While Soni is a muted firebrand of a character — a hot-headed young policewoman, Sunita is the good-natured help who shares her domestic troubles with Taapsee Pannu’s Amrita without a hint of self-pity. After seeing “parts of Soni”, Sinha decided to cast Ohlyan. “It was originally meant to be a character from UP/Bihar. Then I saw her audition, which was fantastic because she was more Haryanvi than of any other region. I loved her presence and then I requested her to audition as a Haryanvi character. That clinched it for her,” he says.
Ivan Ayr, director of Soni, says, “”It is usually when I’m into my third draft that I begin to visualise my characters quite clearly, their physicality, their gaze, their voice. When I came across Geetika’s audition, she seemed closest to the picture I had drawn in my head. Geetika has a great sense of timing. She has an inherent understanding of tone and pacing, which I believe makes life easier for a director because it saves so much time and allows one to concentrate on other elements of a scene.”
Ohlyan, who is still finding her feet in the Hindi cinema business, remains disdainful of its glitz and glamour. “I never got seduced by the idea of the big screen and the need to be in it. I experienced how playing a character allowed me to live their life and discovered how much I love acting.” Finding her break in Soni was pure serendipity, and it’s a story she likes telling. “At one point in my life I was trying to strengthen my Hindi by studying English-Hindi translations. I came across Soni’s script, which had to be translated into Hindi. On reading it, I instantly fell in love, knowing exactly what the film was trying to say,” she says. Initially supposed to cast a different set of actors, the project, however, fell through. In January 2017, Ohlyan got a call from a college friend and now an assistant director, Gautam Arora, who had a part for her. On reading the script, Ohlyan was exhilarated to find it to be the same script she had helped translate.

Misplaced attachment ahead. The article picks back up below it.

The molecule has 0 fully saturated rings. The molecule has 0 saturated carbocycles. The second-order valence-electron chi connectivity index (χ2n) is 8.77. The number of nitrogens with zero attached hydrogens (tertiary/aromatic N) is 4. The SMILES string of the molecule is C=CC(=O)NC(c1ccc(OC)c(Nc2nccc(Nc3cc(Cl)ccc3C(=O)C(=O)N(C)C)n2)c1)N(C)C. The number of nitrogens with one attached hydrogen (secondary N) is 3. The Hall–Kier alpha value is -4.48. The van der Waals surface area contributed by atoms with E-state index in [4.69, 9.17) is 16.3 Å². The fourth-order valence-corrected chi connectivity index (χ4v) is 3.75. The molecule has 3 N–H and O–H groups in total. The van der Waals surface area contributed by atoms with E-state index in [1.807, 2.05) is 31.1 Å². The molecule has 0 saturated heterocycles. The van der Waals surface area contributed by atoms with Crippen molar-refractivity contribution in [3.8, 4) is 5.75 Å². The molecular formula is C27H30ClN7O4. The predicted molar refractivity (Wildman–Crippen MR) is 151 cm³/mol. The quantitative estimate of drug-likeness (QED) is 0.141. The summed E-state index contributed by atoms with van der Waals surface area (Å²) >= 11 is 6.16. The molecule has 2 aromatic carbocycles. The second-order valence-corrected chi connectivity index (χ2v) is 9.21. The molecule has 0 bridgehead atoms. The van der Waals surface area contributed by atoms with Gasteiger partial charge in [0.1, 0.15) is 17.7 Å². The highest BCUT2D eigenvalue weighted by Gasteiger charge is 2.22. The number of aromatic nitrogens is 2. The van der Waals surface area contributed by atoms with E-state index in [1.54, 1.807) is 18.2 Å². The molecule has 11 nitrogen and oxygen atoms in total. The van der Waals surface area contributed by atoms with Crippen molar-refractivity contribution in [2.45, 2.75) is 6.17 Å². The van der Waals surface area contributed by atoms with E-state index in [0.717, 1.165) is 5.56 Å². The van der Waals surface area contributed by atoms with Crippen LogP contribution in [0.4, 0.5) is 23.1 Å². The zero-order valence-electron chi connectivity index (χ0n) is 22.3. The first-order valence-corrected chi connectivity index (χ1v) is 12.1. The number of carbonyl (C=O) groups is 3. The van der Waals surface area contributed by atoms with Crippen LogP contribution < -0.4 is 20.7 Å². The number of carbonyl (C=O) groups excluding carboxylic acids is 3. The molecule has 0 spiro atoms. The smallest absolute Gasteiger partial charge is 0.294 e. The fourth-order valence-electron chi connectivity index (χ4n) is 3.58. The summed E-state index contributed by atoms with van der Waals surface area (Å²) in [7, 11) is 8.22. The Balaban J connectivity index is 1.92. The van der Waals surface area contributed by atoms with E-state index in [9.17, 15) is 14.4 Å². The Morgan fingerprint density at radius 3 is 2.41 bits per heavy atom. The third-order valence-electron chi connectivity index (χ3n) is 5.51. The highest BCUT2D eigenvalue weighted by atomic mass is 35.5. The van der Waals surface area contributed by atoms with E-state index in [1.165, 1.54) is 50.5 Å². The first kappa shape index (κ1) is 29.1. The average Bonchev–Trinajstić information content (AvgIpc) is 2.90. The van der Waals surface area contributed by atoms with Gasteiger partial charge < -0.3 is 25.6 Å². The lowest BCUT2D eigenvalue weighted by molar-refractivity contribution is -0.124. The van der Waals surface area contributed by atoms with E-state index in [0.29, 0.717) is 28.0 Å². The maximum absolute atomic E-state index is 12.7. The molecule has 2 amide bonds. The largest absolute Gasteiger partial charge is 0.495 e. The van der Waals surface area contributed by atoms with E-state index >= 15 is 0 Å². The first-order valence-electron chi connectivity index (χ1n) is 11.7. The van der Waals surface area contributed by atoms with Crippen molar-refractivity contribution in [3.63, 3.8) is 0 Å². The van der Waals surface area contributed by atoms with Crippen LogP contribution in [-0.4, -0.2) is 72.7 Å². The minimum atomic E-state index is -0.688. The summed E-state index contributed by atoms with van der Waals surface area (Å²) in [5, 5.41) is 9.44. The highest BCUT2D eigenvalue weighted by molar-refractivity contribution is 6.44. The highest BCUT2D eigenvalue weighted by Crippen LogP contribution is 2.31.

Ohlyan’s image because of her debut, she says, helped her sidestep a majority of the seedy offers from Bollywood. “Thanks to #MeToo, people are careful about their conduct, and given how people perceive me because of Soni and the fact that I’m from Haryana, I haven’t been subjected to ‘funny’ narrations/auditions. However, this one time a man called to tell me about a film. There were a few ‘bold’ scenes in it, which he described to me on text. I remembered not liking the words he had used, which is why I’d ignored the text. He kept persisting that I consider doing the film since my name had been coming up. I told him he was bringing disrepute to the project with his words. Directors may envision something beautiful, but by the time a scene reaches an actor, it starts to read crass. I said namaste and hung up.”
About her Thappad act, where Sunita opens the door, Ohlyan says, if the audience feels even 10 per cent of the happiness she had felt while watching child actor Ashwanth Ashokkumar opening the door to see his father (Vijay Sethupathi) return home after years, in the 2019 Tamil film Super Deluxe, she would consider herself successful.